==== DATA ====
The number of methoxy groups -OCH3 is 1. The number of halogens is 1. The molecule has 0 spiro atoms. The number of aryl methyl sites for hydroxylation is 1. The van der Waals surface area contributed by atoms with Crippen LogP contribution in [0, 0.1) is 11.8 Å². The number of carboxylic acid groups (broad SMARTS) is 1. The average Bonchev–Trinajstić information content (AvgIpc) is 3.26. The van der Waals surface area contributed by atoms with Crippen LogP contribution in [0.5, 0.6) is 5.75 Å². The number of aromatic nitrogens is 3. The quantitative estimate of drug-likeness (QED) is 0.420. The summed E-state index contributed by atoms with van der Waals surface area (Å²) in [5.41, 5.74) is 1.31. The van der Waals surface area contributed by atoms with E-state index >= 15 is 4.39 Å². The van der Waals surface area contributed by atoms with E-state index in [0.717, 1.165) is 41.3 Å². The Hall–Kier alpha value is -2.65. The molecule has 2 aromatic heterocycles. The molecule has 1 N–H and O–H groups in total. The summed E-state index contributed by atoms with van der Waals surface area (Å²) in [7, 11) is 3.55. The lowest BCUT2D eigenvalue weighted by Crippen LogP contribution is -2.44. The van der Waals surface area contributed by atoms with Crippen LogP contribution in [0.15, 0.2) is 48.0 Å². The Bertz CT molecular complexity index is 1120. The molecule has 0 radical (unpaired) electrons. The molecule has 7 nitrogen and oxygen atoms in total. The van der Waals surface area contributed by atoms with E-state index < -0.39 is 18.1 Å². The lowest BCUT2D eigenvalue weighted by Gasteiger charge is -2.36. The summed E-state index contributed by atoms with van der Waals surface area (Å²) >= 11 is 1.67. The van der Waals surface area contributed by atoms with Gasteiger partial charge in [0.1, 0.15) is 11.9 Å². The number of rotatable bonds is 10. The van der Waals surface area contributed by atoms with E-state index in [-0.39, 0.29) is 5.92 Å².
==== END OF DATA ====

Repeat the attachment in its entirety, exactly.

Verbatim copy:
The number of methoxy groups -OCH3 is 1. The number of halogens is 1. The molecule has 0 spiro atoms. The number of aryl methyl sites for hydroxylation is 1. The van der Waals surface area contributed by atoms with Crippen LogP contribution in [0, 0.1) is 11.8 Å². The number of carboxylic acid groups (broad SMARTS) is 1. The average Bonchev–Trinajstić information content (AvgIpc) is 3.26. The van der Waals surface area contributed by atoms with Crippen LogP contribution in [0.5, 0.6) is 5.75 Å². The number of aromatic nitrogens is 3. The quantitative estimate of drug-likeness (QED) is 0.420. The summed E-state index contributed by atoms with van der Waals surface area (Å²) in [5.41, 5.74) is 1.31. The van der Waals surface area contributed by atoms with E-state index >= 15 is 4.39 Å². The van der Waals surface area contributed by atoms with E-state index in [0.717, 1.165) is 41.3 Å². The Hall–Kier alpha value is -2.65. The molecule has 2 aromatic heterocycles. The molecule has 1 N–H and O–H groups in total. The summed E-state index contributed by atoms with van der Waals surface area (Å²) in [7, 11) is 3.55. The lowest BCUT2D eigenvalue weighted by Crippen LogP contribution is -2.44. The van der Waals surface area contributed by atoms with Crippen LogP contribution in [0.15, 0.2) is 48.0 Å². The Bertz CT molecular complexity index is 1120. The molecule has 0 radical (unpaired) electrons. The molecule has 7 nitrogen and oxygen atoms in total. The van der Waals surface area contributed by atoms with E-state index < -0.39 is 18.1 Å². The lowest BCUT2D eigenvalue weighted by Gasteiger charge is -2.36. The summed E-state index contributed by atoms with van der Waals surface area (Å²) >= 11 is 1.67. The van der Waals surface area contributed by atoms with Gasteiger partial charge in [0.1, 0.15) is 11.9 Å². The number of rotatable bonds is 10. The van der Waals surface area contributed by atoms with E-state index in [-0.39, 0.29) is 5.92 Å².